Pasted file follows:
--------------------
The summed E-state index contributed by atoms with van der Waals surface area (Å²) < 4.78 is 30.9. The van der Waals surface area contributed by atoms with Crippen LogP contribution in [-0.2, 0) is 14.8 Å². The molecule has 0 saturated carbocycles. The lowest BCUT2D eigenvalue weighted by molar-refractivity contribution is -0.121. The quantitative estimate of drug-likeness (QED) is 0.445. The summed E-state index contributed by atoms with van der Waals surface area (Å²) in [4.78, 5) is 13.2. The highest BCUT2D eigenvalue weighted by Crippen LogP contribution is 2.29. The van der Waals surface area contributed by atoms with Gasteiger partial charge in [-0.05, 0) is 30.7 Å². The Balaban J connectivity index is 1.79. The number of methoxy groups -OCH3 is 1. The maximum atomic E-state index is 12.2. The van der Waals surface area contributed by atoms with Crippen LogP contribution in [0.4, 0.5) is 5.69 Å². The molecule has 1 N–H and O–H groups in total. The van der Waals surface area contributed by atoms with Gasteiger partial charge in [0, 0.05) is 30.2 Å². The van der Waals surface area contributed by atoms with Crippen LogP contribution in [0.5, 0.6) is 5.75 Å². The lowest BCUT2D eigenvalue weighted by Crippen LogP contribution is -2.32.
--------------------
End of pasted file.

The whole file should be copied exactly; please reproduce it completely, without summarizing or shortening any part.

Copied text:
The summed E-state index contributed by atoms with van der Waals surface area (Å²) < 4.78 is 30.9. The van der Waals surface area contributed by atoms with Crippen LogP contribution in [-0.2, 0) is 14.8 Å². The molecule has 0 saturated carbocycles. The lowest BCUT2D eigenvalue weighted by molar-refractivity contribution is -0.121. The quantitative estimate of drug-likeness (QED) is 0.445. The summed E-state index contributed by atoms with van der Waals surface area (Å²) in [4.78, 5) is 13.2. The highest BCUT2D eigenvalue weighted by Crippen LogP contribution is 2.29. The van der Waals surface area contributed by atoms with Gasteiger partial charge in [-0.05, 0) is 30.7 Å². The Balaban J connectivity index is 1.79. The number of methoxy groups -OCH3 is 1. The maximum atomic E-state index is 12.2. The van der Waals surface area contributed by atoms with Crippen LogP contribution in [0.4, 0.5) is 5.69 Å². The molecule has 1 N–H and O–H groups in total. The van der Waals surface area contributed by atoms with Gasteiger partial charge in [0, 0.05) is 30.2 Å². The van der Waals surface area contributed by atoms with Crippen LogP contribution in [0.5, 0.6) is 5.75 Å². The lowest BCUT2D eigenvalue weighted by Crippen LogP contribution is -2.32.